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New York Spotlight: December 2004

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The cast of Pacific Overtures
(Photo © Joan Marcus)
Giving is wonderful, no doubt about it. And it never seems more wonderful than this time of year, no matter what holiday you celebrate. It's great to be able to give special things to the special people in your life, but it's not always easy. In fact, sometimes it's downright difficult, and it happens to all of us sooner or later: What do you give to the person who already has everything? Or wants nothing? (Or, frequently, both?) It can make an already hectic time of year even more harried, but, believe it or not, the answers are right before your eyes this December, and TheaterMania is happy to help you out with the following list of suggestions.
  • A trip to Japan. If that's a bit pricey, the next best thing would be a trip to Studio 54 for the Roundabout Theatre Company's production of the Stephen Sondheim-John Weidman musical Pacific Overtures. B.D. Wong stars in this story of how America opened up Japan to the West, and what the repurcussions have been to history -- and the country itself. The show opens on December 2 and plays through the end of January.
  • Fine crystal. No, not Waterford or Baccarat -- Billy! The ever-popular comedian's one-man show, 700 Sundays, is packing them in at the Broadhurst; it's an hilarious and poignant trip down memory lane as he shares the people and events that shaped his life. The show opens on December 5.
  • Precious gems. Like, for example, Gem of the Ocean, the ninth in August Wilson's century-spanning tribute to the African-American experience in America. Opening at the Walter Kerr on December 6, this entry stars Tony winner Phylicia Rashad and is directed by Kenny Leon (both from this past spring's acclaimed revival of A Raisin in the Sun).
  • A rare bird. Or at least the next best thing: The Broadway revival of La Cage aux Folles, which opens on December 9 at the Marquis. Jerry Herman provided a Tony-winning score for this musical comedy about two gay men (played by Gary Beach and Daniel Davis) seeing the son they raised marry a woman from a very conservative background.
  • The finest medicine in the world. Laughter, of course! You even have two different varieties to choose from -- English or American. There'll be plenty of laughs in the Lincoln Center production of The Rivals at the Vivian Beaumont (it opens on December 16); Richard Easton, Dana Ivey, Brian Murray, Keira Naughton, and Jim Stanek star in Richard Brinsley Sheridan's classic comedy. Or, if you want something a little more parodic, check out the newest incarnation of Gerard Alessandrini's long-running spoof of Broadway musicals, Forbidden Broadway: Special Victims Unit, which reopens at the Douglas Fairbanks on December 12. Ron Bohmer, Jason Mills, Christine Pedi, and Jennifer Simard star and will skewer all of the latest and greatest (?) Broadway hits.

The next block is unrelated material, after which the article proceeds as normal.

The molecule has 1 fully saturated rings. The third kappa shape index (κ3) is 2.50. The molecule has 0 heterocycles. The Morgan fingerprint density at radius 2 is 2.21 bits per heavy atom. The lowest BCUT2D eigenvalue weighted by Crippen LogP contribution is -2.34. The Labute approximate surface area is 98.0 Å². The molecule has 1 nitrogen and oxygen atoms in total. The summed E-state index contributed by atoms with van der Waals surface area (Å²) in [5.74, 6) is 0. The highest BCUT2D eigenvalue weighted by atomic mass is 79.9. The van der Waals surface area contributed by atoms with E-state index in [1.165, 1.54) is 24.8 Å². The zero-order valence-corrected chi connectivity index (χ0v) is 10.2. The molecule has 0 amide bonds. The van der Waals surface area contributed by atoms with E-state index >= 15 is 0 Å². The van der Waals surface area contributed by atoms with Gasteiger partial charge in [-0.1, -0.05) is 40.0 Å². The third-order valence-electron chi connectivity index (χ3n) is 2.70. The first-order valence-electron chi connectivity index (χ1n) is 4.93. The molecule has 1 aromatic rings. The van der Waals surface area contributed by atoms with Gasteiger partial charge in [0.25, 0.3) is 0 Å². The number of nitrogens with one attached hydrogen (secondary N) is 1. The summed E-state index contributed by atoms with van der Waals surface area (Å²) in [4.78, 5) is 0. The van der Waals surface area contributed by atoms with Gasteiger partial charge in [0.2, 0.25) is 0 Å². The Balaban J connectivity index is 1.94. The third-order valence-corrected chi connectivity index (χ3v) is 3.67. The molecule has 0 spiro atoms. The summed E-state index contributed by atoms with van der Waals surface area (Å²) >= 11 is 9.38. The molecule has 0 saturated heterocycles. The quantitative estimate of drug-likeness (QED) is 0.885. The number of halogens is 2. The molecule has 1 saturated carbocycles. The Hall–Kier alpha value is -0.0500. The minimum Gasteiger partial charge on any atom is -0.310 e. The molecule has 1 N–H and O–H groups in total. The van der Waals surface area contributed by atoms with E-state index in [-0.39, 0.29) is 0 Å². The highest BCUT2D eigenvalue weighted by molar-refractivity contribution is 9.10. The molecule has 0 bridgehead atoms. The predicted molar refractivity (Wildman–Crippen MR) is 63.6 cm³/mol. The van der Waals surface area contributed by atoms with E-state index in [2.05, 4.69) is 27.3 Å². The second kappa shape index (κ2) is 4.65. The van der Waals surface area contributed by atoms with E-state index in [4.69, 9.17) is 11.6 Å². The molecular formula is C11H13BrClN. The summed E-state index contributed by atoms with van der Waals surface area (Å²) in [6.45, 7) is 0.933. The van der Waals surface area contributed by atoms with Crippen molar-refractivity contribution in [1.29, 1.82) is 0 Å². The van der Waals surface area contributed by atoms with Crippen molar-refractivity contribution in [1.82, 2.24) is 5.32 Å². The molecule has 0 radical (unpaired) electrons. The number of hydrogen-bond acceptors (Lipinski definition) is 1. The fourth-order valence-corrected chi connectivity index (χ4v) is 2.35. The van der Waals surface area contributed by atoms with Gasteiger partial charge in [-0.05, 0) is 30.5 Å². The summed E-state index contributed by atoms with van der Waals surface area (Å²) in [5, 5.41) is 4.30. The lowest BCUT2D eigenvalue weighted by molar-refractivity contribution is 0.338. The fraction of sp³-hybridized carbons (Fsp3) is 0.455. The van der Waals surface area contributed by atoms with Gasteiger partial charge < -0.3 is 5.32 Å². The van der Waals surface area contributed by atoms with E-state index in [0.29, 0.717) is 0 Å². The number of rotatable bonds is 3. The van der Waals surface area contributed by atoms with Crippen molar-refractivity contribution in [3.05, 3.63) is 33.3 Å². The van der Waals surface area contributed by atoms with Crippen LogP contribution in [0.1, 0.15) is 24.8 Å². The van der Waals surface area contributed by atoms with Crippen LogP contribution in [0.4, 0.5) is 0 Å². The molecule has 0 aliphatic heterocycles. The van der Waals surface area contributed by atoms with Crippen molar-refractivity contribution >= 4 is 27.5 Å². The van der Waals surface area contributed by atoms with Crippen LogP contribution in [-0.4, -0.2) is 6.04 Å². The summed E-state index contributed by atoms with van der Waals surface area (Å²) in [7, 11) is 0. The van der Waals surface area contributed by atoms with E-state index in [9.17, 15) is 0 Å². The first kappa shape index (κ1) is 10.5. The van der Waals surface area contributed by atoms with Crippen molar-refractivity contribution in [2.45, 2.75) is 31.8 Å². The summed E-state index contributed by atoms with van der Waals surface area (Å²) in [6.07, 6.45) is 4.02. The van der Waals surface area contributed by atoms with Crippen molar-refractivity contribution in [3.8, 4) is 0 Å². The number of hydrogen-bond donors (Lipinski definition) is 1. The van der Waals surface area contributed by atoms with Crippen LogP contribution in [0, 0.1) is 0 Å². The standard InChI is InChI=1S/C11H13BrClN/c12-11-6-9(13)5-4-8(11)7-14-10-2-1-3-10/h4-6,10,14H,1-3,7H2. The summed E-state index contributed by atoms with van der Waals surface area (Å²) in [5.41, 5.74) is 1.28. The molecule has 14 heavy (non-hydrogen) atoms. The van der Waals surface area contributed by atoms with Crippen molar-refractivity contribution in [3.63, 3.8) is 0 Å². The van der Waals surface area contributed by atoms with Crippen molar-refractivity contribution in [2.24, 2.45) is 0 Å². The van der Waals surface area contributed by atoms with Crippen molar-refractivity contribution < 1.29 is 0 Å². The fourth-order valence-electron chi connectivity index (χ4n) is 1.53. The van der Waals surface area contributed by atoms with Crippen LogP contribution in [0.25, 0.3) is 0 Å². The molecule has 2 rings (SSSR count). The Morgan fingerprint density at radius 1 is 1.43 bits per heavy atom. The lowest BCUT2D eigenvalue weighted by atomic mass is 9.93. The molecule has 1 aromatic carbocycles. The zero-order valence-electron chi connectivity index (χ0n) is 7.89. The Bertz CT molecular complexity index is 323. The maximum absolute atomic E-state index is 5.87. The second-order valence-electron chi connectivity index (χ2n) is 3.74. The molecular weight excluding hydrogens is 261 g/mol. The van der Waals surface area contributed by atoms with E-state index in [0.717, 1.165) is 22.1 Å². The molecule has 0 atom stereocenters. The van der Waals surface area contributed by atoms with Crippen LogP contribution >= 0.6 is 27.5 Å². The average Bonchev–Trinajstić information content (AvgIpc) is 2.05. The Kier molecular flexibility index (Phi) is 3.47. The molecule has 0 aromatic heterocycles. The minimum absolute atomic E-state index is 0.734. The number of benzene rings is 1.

• A biography of a favorite film star. Rodney's Wife, playing at Playwrights Horizons through December 19, tells the story of an esteemed film actor on the comeback trail, who's facing a series of crises in his personal life. David Strathairn and Maryann Plunkett star in this new play, written and directed by Richard Nelson.
  • A recital by one of New York's most renowed vocalists. Florence Foster Jenkins certainly qualifies! And, as embodied by musical theatre favorite Judy Kuhn in Souvenir at the York Theatre Company (it plays through January 2), you'll likely never forget the particular combination of verve and nerve (if not necessarily voice) Jenkins brought to her songs.
  • Something to think about. For that, look no further than the New York Theatre Workshop, where Caryl Churchill's latest, A Number, opens on December 7. Sam Shepard and Dallas Roberts star in this thought-provoking examination of identity, focusing on a son who confronts his father with his knowledge that he has genetically identical counterparts.
  • The gift of sophistication. What else could Noel Coward provide? The Irish Repertory Theatre is producing the American premiere of Coward's musical After the Ball (based on Oscar Wilde's Lady Windermere's Fan); it opens on December 16. Tony winner Tony Walton directs and designs this production of the Victorian-themed musical about the clash of honor, duty, passion, and compromise.
As always, there's plenty more opening this month -- in New York, theater really is the gift that keeps on giving all year long -- but hopefully these ideas will get you started. Happy holidays!

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